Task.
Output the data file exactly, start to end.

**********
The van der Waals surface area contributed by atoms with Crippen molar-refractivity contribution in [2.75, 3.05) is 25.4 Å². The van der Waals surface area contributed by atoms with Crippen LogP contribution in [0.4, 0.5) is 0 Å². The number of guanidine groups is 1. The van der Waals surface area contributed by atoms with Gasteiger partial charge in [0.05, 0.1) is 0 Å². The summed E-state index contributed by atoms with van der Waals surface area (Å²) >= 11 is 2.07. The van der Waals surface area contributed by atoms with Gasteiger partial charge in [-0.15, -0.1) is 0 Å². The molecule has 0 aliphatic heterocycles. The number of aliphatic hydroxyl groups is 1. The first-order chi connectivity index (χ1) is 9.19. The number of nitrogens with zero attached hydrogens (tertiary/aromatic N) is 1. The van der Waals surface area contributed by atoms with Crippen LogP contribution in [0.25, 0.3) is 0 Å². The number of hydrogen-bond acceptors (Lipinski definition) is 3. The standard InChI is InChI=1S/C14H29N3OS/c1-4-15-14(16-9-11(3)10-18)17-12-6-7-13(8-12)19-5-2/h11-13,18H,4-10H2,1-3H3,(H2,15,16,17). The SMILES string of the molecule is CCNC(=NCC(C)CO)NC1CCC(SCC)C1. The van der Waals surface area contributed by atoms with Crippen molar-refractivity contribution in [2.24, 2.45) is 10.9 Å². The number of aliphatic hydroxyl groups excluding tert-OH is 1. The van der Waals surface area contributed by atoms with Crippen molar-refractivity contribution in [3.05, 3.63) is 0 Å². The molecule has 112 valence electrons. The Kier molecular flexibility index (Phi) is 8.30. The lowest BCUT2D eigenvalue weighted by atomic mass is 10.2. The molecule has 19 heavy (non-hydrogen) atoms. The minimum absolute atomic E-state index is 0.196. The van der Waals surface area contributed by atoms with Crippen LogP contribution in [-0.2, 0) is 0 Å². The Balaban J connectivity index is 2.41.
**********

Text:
The van der Waals surface area contributed by atoms with Crippen molar-refractivity contribution in [2.75, 3.05) is 25.4 Å². The van der Waals surface area contributed by atoms with Crippen LogP contribution in [0.4, 0.5) is 0 Å². The number of guanidine groups is 1. The van der Waals surface area contributed by atoms with Gasteiger partial charge in [0.05, 0.1) is 0 Å². The summed E-state index contributed by atoms with van der Waals surface area (Å²) >= 11 is 2.07. The van der Waals surface area contributed by atoms with Gasteiger partial charge in [-0.15, -0.1) is 0 Å². The molecule has 0 aliphatic heterocycles. The number of aliphatic hydroxyl groups is 1. The first-order chi connectivity index (χ1) is 9.19. The number of nitrogens with zero attached hydrogens (tertiary/aromatic N) is 1. The van der Waals surface area contributed by atoms with Crippen LogP contribution in [0.25, 0.3) is 0 Å². The number of hydrogen-bond acceptors (Lipinski definition) is 3. The standard InChI is InChI=1S/C14H29N3OS/c1-4-15-14(16-9-11(3)10-18)17-12-6-7-13(8-12)19-5-2/h11-13,18H,4-10H2,1-3H3,(H2,15,16,17). The SMILES string of the molecule is CCNC(=NCC(C)CO)NC1CCC(SCC)C1. The van der Waals surface area contributed by atoms with Crippen molar-refractivity contribution in [2.24, 2.45) is 10.9 Å². The number of aliphatic hydroxyl groups excluding tert-OH is 1. The van der Waals surface area contributed by atoms with Crippen molar-refractivity contribution in [3.05, 3.63) is 0 Å². The molecule has 112 valence electrons. The Kier molecular flexibility index (Phi) is 8.30. The lowest BCUT2D eigenvalue weighted by atomic mass is 10.2. The molecule has 19 heavy (non-hydrogen) atoms. The minimum absolute atomic E-state index is 0.196. The van der Waals surface area contributed by atoms with Crippen LogP contribution in [-0.2, 0) is 0 Å². The Balaban J connectivity index is 2.41.